Fall/Winter 2019 Issue
We’re about to make some history! Welcome to my first newsletter. If you’re reading this, chances are you’re familiar with my law firm in Decatur – which is just a stone’s throw from Atlanta.
Here’s how this newsletter will work: every quarter we’ll send you helpful information and useful tips we think you’ll find valuable. Some topics we plan on including:
- Interesting case studies
- Changes in the law
- What’s in the news
- Happenings in the community
- Business developments at our law firm
Be sure to also keep an eye out for my monthly blog, where you can read up on topics such as how pain relievers can increase the risk of stroke among senior citizens.
Before we get started, let me take this opportunity to wish you and yours a safe and happy holiday season.
Handling the Holidays with Aging Parents
Many of us don’t have the luxury of living close to our older parents, but the holiday season serves as a great opportunity to learn more about how they’re living and whether or not they’re having any problems that we can address.
Before you go back for your second helping of stuffing or another scoop of Aunt Hilda’s green bean casserole, read these 5 things you can do for your aging parents while you’re home for the holidays:
- Assess their overall wellbeing: Have they gained or lost weight? Are they having any issues while they’re eating? Are they communicating well? Are they having a problem remembering things? Do they look like they are being taken care of or come across as disheveled? Are there any signs that they’ve suffered a fall? Whether your parent lives in a nursing home or assisted living facility, these are all things you should be asking yourself. Talk to your parent and ask them how they’re doing, and don’t be afraid to raise concerns with a supervisor if you think something seems off, even if you think it might be minor.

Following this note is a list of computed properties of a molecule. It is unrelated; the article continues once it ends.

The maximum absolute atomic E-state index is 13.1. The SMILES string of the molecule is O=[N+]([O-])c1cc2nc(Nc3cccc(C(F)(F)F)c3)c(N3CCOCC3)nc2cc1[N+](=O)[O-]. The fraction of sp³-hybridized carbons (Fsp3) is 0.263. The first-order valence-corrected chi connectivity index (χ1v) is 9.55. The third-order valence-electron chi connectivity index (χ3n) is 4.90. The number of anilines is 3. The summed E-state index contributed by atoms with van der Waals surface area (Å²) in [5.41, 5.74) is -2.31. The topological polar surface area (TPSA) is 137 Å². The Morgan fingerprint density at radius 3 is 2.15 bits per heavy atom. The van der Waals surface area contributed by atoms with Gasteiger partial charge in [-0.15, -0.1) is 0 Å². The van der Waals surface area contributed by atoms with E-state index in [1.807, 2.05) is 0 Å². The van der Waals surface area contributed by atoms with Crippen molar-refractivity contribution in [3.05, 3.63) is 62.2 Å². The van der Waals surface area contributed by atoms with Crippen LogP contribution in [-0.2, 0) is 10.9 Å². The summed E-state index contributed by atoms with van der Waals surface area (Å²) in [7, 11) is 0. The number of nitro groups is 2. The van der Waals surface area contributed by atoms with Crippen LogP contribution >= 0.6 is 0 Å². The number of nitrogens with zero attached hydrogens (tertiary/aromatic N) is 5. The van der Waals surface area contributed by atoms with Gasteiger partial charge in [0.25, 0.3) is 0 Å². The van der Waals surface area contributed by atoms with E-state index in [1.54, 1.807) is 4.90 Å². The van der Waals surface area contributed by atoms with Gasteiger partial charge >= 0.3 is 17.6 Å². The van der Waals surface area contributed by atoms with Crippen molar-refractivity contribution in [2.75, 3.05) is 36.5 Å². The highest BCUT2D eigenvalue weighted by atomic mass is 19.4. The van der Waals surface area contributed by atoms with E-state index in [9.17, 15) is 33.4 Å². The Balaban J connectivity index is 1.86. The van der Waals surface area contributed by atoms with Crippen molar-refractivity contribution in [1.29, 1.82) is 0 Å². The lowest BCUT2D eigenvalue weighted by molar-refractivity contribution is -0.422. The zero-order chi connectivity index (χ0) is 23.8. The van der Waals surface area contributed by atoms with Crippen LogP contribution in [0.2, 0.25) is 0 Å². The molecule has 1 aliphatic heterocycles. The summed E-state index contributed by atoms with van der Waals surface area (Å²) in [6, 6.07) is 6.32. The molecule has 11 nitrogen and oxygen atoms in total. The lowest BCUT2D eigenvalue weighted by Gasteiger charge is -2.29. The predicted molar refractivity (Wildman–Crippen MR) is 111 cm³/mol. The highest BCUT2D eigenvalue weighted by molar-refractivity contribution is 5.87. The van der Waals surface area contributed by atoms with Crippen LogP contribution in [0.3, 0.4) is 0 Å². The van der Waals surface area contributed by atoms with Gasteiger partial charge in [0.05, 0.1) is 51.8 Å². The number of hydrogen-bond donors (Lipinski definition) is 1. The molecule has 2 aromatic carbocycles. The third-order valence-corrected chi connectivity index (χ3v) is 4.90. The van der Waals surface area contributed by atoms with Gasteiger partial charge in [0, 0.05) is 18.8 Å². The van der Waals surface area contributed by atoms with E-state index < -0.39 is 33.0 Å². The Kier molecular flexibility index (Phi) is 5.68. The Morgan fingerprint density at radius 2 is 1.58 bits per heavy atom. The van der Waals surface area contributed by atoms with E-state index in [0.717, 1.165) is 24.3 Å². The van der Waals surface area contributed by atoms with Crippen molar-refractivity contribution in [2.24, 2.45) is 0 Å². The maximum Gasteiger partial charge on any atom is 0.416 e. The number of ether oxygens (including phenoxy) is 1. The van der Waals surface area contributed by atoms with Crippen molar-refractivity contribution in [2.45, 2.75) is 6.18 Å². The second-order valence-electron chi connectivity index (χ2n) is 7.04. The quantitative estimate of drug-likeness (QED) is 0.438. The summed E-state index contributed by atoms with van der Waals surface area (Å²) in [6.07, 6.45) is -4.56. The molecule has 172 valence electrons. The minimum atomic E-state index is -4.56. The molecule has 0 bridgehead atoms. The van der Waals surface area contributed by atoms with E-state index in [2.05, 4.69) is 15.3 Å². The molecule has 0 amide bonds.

- Include them in your plans: Offer to bring your parent to gatherings and get-togethers so they don’t feel lonely or left out. Depression can set in quickly for aging parents during the holidays, and being included in group activities can help them avoid those winter blues.
- Make sure their needs are being met: Whether it’s their diet, their hygiene, their clothes, their medication or their overall comfort level, see if there’s anything that needs to be changed or modified to make sure your parent is happy and safe where they are.
- Get nostalgic: The holidays are a great time to reminisce about your favorite memories with your parents. Take time to go through old photographs, share sentimental stories and laugh at old jokes. Even aging parents who are suffering from advanced memory loss can recall some of their favorite moments from the past, and doing so can bring back that feeling of joy.
- Treasure the moments: Most of us wish we could spend more time with our aging parents, so it’s important to cherish the time that we do have with them. Let them know you love and appreciate them. Saying that alone can make a huge difference in their lives.
How To Spot Abuse or Neglect
We touched on this subject briefly above, but it’s worth diving into further. We trust nursing homes and assisted living facilities to take care of our loved ones as if they are their own, but sadly that doesn’t always happen. While you’re home visiting for the holidays, here are some things you should look for:
Mysterious injuries: Bruises, especially on the arms or face, should raise a big red flag. Fractured or broken bones, head injuries, trouble walking, and unexplained cuts or welts are also cause for concern. If you notice any of these, ask your loved one how the injury happened. If they don’t remember or seem too scared to answer, speak with a supervisor immediately to get to the bottom of things. If the supervisor is acting suspicious, you can always contact the police and a lawyer.
Unexplained weight loss: If your loved one looks like they’ve lost 10 pounds or more since you’ve last seen them, it could be a sign that they are dehydrated or malnourished. Ask them what they’re eating, how many times a day they’re eating, and how they’ve been feeling. There are medical conditions that can result in sudden weight loss, but even if that’s the case, it’s important to bring up your concerns with a supervisor to make sure the condition is being treated properly.
Dramatic mood changes: Does your loved one just seem off or depressed for no apparent reason? Are they crying, overly quiet, ignoring your questions, sleeping more than usual or having problems with their appetite? These could be signs of abuse. Try talking to them to find out what’s going on. If they’re too scared to talk, you can reach out to a lawyer for help getting to the bottom of things.